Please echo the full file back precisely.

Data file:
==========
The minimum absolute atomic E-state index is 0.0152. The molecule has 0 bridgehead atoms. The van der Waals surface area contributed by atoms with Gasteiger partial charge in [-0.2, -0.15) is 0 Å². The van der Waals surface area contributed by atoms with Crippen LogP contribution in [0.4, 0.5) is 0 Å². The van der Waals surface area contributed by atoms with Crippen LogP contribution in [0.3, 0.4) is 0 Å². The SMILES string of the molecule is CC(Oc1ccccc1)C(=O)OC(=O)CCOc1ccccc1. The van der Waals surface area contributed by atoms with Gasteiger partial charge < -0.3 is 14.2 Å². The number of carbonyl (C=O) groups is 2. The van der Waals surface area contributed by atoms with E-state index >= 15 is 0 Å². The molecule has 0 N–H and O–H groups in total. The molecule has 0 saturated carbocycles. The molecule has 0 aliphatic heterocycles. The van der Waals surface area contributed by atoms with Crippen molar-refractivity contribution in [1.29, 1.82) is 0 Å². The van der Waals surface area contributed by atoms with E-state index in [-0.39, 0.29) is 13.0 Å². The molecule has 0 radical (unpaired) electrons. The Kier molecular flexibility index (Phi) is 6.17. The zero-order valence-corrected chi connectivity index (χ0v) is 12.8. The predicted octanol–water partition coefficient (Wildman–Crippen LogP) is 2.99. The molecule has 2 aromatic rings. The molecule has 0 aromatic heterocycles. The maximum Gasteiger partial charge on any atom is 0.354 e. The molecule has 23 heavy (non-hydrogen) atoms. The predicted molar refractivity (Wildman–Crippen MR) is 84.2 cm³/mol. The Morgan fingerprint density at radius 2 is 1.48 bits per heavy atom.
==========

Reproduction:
The minimum absolute atomic E-state index is 0.0152. The molecule has 0 bridgehead atoms. The van der Waals surface area contributed by atoms with Gasteiger partial charge in [-0.2, -0.15) is 0 Å². The van der Waals surface area contributed by atoms with Crippen LogP contribution in [0.4, 0.5) is 0 Å². The van der Waals surface area contributed by atoms with Crippen LogP contribution in [0.3, 0.4) is 0 Å². The SMILES string of the molecule is CC(Oc1ccccc1)C(=O)OC(=O)CCOc1ccccc1. The van der Waals surface area contributed by atoms with Gasteiger partial charge < -0.3 is 14.2 Å². The number of carbonyl (C=O) groups is 2. The van der Waals surface area contributed by atoms with E-state index >= 15 is 0 Å². The molecule has 0 N–H and O–H groups in total. The molecule has 0 saturated carbocycles. The molecule has 0 aliphatic heterocycles. The van der Waals surface area contributed by atoms with Crippen molar-refractivity contribution in [1.29, 1.82) is 0 Å². The van der Waals surface area contributed by atoms with E-state index in [-0.39, 0.29) is 13.0 Å². The molecule has 0 radical (unpaired) electrons. The Kier molecular flexibility index (Phi) is 6.17. The zero-order valence-corrected chi connectivity index (χ0v) is 12.8. The predicted octanol–water partition coefficient (Wildman–Crippen LogP) is 2.99. The molecule has 2 aromatic rings. The molecule has 0 aromatic heterocycles. The maximum Gasteiger partial charge on any atom is 0.354 e. The molecule has 23 heavy (non-hydrogen) atoms. The predicted molar refractivity (Wildman–Crippen MR) is 84.2 cm³/mol. The Morgan fingerprint density at radius 2 is 1.48 bits per heavy atom.